Longtime fans of author Schwegel – used to reading her award winning caliber books may, however, be disappointed in this C-level release.

Recommended, for some.

Dave Moyer

A review copy was provided by the publisher. Dave Moyer is an education administrator and the author of Life and Life Only: A Novel.

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Midnight Caller

The Dead Caller from Chicago: A Mystery by Jack Fredrickson (Minotaur Books, $25.99, 320 pages)

Dead Caller

“I’ve learned to hate Russians/All through my whole life.” Bob Dylan (“With God on Our Side”)

The Dead Caller from Chicago is the fourth in a series of Dek Elstrom novels by Jack Fredrickson. The first, A Safe Place for Dying, was a Shamus Award nominee (sponsored by the Private Eye Writers of America) for Best First Novel. The second, Honestly Dearest, You’re Dead, was a Mystery Guild selection.

Frederickson’s bio admits only to a former career as a consultant, owner/manager of an interior design/commercial furnishings firm, and living with his wife somewhere west of Chicago.

Dead Caller starts with a phone call from Snark Evans who was reported dead decades ago. It takes place primarily in Chicago and the faux suburb Rivertown, though any reader who hopes to be drawn by a Chicago backdrop, imagery or traditions (other than corruption) will be disappointed, because there is little of that.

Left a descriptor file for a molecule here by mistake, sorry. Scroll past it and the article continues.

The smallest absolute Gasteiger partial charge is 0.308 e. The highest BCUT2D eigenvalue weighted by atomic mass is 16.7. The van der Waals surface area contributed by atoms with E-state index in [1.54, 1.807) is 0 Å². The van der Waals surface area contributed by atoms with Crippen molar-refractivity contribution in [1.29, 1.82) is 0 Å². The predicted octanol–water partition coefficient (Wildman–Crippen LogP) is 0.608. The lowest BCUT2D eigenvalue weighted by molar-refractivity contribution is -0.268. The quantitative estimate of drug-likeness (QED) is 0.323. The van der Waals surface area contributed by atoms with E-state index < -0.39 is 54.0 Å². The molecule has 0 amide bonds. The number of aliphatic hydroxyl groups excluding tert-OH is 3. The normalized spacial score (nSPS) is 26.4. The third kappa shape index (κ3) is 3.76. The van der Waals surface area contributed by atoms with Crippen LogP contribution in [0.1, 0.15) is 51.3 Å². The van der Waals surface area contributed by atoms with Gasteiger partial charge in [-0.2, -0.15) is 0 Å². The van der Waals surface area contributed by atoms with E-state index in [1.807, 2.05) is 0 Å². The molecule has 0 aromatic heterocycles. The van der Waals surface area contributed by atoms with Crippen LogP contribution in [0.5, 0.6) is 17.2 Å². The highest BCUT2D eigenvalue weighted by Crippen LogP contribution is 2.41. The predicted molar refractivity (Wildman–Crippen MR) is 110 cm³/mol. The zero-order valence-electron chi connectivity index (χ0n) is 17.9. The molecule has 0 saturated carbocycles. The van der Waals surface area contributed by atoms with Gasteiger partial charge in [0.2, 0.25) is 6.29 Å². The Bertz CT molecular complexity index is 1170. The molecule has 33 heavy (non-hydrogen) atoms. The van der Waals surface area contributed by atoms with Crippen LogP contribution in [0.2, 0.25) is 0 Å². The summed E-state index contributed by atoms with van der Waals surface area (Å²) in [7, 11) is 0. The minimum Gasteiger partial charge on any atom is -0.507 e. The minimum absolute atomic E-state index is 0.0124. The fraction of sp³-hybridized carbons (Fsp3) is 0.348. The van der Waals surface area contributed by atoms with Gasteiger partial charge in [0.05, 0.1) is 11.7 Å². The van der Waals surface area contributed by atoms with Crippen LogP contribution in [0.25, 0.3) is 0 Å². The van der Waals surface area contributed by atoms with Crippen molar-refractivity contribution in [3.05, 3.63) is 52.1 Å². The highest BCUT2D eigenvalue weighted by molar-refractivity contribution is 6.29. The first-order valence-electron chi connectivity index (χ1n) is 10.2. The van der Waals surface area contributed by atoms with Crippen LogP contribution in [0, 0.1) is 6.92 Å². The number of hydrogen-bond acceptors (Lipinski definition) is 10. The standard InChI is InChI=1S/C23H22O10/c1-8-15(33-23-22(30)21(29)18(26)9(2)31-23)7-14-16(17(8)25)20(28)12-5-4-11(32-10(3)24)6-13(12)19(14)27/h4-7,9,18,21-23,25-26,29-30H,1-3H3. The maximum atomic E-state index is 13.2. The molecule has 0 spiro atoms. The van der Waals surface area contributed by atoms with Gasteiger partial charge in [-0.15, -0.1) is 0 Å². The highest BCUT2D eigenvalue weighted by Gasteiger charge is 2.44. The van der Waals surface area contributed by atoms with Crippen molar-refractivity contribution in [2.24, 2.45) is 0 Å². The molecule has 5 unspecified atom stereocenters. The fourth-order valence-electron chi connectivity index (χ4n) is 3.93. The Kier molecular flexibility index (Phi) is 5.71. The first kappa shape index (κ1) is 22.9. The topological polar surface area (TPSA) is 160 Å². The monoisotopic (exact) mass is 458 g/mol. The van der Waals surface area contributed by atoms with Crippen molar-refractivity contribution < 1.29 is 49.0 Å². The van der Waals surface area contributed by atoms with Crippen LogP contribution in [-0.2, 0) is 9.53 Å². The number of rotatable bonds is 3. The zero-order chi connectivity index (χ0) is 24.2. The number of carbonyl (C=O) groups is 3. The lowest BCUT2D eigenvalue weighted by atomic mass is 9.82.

What the reader does get is a private investigator by the name of Elstrom, who becomes entangled in a “confluence” of circumstance that include the return of an ex-lover and news anchor, Jenny from San Francisco – who is equal parts hot for him and a story; an ex-wife who is kidnaped (and only seriously referenced 169 pages into the story); two murders; the disappearance of an old “friend”: an art heist; and, let’s not forget, Russian gangsters to boot.

Fredrickson is generally successful in balancing the construction of a plot, the need to move it along at a rapid pace, and the development of characters that have some pull for the reader. The second to last chapter explicitly ties all of the information together, which is probably good, because there are things that don’t hang together as well as intended.

The last couple of chapters more than hint at continued dalliances between Jenny and Dek, so expect that a fifth novel is in the works.

There is more promise than delivery in this book, but the novel is intriguing and has merit. The writing in engaging and solid, with the exception of too many “cutesy” lead-ins to the next scene or tie-ups of some type of situation or another. The repeated use of this device borders on annoying, yet can be overlooked on the whole as there are scenes that are very well done. There are several examples of the author capturing the reader’s attention, depicting an event or character well, or just plain advancing the plot effectively. But there are just a few too many times when this isn’t the case.

Examples from both ends of the spectrum include this resonant, succinct passage: “It had started to snow. I stepped out of the Newberry into great, sticky clumps of it, coming down as though some maniac upstairs were sitting in the dark, shedding wet, white felt. March was like that in Chicago.”

And these lesser attempts: “I bid a silent adios to the tattooed backsides at the bar and tumbled off to my room at the 8, sure to sleep well and safe.” “The Bohemian, that knower of all things, had done me well. Leo was in sharp, professional hands. Protected for now. Only for now.”

There are very few perfect novels. All nitpicking aside, this book mostly satisfies and will be enjoyed by fans of the crime novel genre.


Dave Moyer

A review copy was provided by the publisher.

Dave Moyer is the author of Life and Life Only: A Novel.